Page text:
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IBM's Simon 'smartphone' is 20 years old

It was almost 13 years ahead of its time
Fri Aug 15 2014, 11:03


THE FIRST SMARTPHONE, as both a handheld touchscreen cellular phone and personal digital assistant (PDA), was the IBM Simon Personal Communicator, and it hit the market 20 years ago tomorrow.

The Simon was rather awkward like other mobile phones of that era, brick-like at 200x64x38mm (8x2.5x1.8in) and weighing 510g (18oz), with a tall, narrow 4.7in 114x36mm (4.5x1.4in), 293x160 resolution monochrome backlit LCD touchscreen, and laughably underpowered by today's standards, with a 16MHz 16-bit, x86 compatible CPU, 1MB of RAM and up to 1.8MB of PCMCIA memory card storage, powered by a NiCad battery. It had a 33-pin Hayes-compatible 2,400bps modem connector with 9,600bps fax support, an RJ11 analog telephone port and a PCMCIA I/O port. Optional PCMCIA cards available included an RS232 port for connection with a PC to transfer files via PC-Link and a Motorola pager.

Its PDA features included contacts list, calendar with scheduling, world time clock, calculator, note-taking and both onscreen keyboard and predictive stylus input apps. Only one aftermarket app was developed for the Simon. PDA Dimensions marketed a remote desktop application called Dispatchit, priced at $2,999 for the host PC and $299 for each Simon device.

Built by Mitsubishi Electric for IBM, the Simon was introduced in 15 states of the southern and southeastern US by Bellsouth on 16 August 1994, priced at $899 - the equivalent of at least $1,445 today - on a two-year contract. Before it was taken off the market the price dropped to $599 - still more than $960 in today's money. During the six months that the IBM Simon Personal Communicator remained on sale until February 1995, only about 50,000 units were sold.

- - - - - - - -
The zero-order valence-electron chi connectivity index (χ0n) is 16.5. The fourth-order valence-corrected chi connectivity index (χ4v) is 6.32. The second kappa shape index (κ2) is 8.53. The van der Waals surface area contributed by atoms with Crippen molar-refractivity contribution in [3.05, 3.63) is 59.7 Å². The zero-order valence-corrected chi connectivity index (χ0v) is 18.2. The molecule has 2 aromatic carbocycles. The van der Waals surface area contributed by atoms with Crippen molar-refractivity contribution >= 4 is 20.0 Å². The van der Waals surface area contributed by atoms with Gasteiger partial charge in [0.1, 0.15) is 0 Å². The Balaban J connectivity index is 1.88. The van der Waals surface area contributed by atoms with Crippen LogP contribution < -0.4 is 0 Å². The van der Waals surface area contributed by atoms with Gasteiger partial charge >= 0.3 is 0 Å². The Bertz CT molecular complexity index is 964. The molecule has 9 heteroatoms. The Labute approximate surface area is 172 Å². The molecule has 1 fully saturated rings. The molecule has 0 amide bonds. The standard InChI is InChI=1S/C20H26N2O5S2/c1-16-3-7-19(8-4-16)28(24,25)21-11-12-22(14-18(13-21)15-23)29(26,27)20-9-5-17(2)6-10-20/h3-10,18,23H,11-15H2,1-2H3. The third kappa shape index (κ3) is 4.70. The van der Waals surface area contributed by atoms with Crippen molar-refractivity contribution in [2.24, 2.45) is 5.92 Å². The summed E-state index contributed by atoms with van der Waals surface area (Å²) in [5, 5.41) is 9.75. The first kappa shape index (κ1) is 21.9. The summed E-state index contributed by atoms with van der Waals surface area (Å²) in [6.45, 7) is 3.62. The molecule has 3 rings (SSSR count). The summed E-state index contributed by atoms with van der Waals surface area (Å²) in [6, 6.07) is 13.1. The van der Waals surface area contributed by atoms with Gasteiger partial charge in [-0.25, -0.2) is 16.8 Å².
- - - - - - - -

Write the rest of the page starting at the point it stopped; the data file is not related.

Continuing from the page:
With the benefit of hindsight, it's easy to see where Big Blue went wrong with the Simon. By merely combining the features of a cellphone with those of a PDA in a device with little more processing power than a handheld calculator of the day, IBM failed to envision enabling easy personal access to the internet in one small device that could be held in the hand.

Three years later in 1997, something called the iPhone was shown off at the Consumer Electronics show in Las Vegas. Apple didn't actually release the iPhone until the end of June 2007, but that immediately sold 1.46 million units within the first six months. µ


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